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College lecturers strike for a pay rise
Wolverhampton Socialist Party
Lecturers at City of Wolverhampton College and 14 others took strike action for a living pay increase of 5%. Socialist Party members visited the picket line organised by the University and Colleges Union (UCU) to show solidarity and learn more about the dispute.
After years of below-inflation pay increases, many further education college lecturers now earn £7,000 less a year than secondary school teachers with equivalent experience. College budgets cuts have meant increased workloads, for effectively less real-terms pay!
To add insult to injury, while strikes at other colleges have been called off after management made improved offers, at Wolverhampton the bosses have refused to even meet with union reps to discuss the issues! One picket commented, "Management have forgotten that they were in the same position as us 10 or 15 years ago. You have to remember your friends when you go up, or else you won't have any when you go back down."
College lecturers aren't the only ones who have suffered a decade of austerity, and they're not the only ones fighting back. Lecturers and support staff in higher education, school teachers and civil servants are all in the process of balloting for strikes against pay 'restraint' imposed by public sector employers on behalf of the Tories.
Wouldn't it be great if these disputes could be linked up into co-ordinated strike action? That would give a better chance of winning concessions and act as another nail in the coffin of this vicious Tory government.
Iain Dalton, Socialist Party West Yorkshire organiser
Lecturers at Bradford College had their 3rd and 4th days of strike action.
There was a good mood on the picket lines with very few people crossing. A delegation of RMT members invoked on the Northern Rail dispute came to return solidarity shown by UCU members throughout their dispute. A few students also joined the picket line to express their support.
Elaine White, Bradford striker and UCU national executive committee member, told us: "Over the last ten years of austerity UCU members working in further education colleges like Bradford have seen at least 25% drop in the value of their pay with no significant pay rise in those years. At least 30% of teachers in colleges are working on precarious, often hourly paid, zero-hour contracts, and many through agencies or subsidiary companies.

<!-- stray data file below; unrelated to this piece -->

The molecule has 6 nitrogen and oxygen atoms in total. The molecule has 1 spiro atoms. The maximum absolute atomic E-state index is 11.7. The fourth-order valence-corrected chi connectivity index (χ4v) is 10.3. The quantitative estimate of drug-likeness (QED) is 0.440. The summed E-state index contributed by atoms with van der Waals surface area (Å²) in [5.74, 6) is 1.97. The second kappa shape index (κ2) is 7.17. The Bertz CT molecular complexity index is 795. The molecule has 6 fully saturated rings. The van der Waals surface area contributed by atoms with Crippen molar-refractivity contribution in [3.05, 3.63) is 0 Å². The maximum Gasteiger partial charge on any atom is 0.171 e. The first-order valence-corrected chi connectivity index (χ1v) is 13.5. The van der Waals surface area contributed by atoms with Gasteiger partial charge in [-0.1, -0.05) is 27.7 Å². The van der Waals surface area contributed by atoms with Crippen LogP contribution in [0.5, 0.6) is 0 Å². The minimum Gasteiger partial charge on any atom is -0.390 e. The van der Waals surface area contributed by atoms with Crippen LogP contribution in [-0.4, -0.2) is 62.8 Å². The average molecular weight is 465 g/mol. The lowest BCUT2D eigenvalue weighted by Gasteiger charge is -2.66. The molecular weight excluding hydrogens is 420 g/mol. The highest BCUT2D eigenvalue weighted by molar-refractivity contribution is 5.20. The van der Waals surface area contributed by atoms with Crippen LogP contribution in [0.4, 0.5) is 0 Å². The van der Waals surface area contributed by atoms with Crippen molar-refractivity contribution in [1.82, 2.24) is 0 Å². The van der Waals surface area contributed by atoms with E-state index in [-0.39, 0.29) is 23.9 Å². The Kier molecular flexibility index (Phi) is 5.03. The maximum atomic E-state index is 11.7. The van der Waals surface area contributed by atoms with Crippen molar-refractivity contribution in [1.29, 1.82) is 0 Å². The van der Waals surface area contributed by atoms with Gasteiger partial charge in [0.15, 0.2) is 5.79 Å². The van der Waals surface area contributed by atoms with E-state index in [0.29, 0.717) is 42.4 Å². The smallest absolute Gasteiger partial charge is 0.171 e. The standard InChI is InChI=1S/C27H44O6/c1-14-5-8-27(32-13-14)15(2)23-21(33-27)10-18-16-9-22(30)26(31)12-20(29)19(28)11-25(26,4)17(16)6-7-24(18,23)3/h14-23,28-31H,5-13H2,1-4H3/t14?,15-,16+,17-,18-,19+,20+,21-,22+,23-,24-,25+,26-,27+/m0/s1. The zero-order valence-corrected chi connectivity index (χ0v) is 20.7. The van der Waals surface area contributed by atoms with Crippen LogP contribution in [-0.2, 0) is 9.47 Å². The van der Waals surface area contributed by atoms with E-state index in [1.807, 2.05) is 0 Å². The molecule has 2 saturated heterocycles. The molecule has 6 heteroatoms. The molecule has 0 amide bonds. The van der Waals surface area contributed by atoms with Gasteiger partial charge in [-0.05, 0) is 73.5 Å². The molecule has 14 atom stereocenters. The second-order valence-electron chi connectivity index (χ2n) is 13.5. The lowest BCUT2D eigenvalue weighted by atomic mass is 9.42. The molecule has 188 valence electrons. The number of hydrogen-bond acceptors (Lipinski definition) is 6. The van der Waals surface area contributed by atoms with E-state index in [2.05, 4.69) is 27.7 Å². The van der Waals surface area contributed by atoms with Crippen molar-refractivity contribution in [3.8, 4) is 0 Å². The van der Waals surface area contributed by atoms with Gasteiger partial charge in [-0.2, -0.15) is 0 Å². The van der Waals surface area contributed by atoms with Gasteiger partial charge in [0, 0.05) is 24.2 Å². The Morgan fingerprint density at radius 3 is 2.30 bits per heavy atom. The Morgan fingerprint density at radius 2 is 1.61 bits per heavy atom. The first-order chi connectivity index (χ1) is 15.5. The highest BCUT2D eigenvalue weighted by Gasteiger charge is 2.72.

"Lecturing staff in colleges are teaching diverse and working-class communities, many who have not had positive experiences in their previous schools and who can be challenging.
"Teaching staff work hard and are determined to give them the best education we can provide, but we do this with fewer resources than our colleagues in schools and on average getting £7,000 less. Teachers in the school sector have finally seen a 3% pay rise, but there's still nothing on the horizon for further education staff.
"UCU further education branches initially balloted their members over the FE Fights Back Campaign for a Fair Pay in FE back in October. On that occasion six colleges including Bradford College UCU - one of the biggest further education branches in the country - got over the Tory threshold.
"We took two days of strike action in November and issued a reballot which resulted in a further ten crossing the threshold ready for the new term. So 29 and 30 January have been Bradford's 3rd and 4th days of action over this issue and if management continue to fail to talk to us over this issue, we are preparing for a further three days in March, with more to come after that"
Messages of support for Bradford College UCU can be sent to email@example.com and supporters are welcome to join the picket lines.
Lisa Bainbridge, Lambeth and South West London Socialist Party
Lambeth College workers joined further education staff from 15 colleges in England in two-days of strike action from 29 January, as college bosses continue to resist a decent pay offer for workers. The UCU has called on education secretary Damian Hinds to provide extra funding for the sector, but stressed that college bosses could not continue to hide behind government cuts as an excuse for offers of low pay.
Having endured a 25% cut in real-terms pay over the past decade, workers at Lambeth College joined the call for a 5% pay rise. After years of underfunding and overpromising on pay, workers are now stepping up their fight for fair pay.
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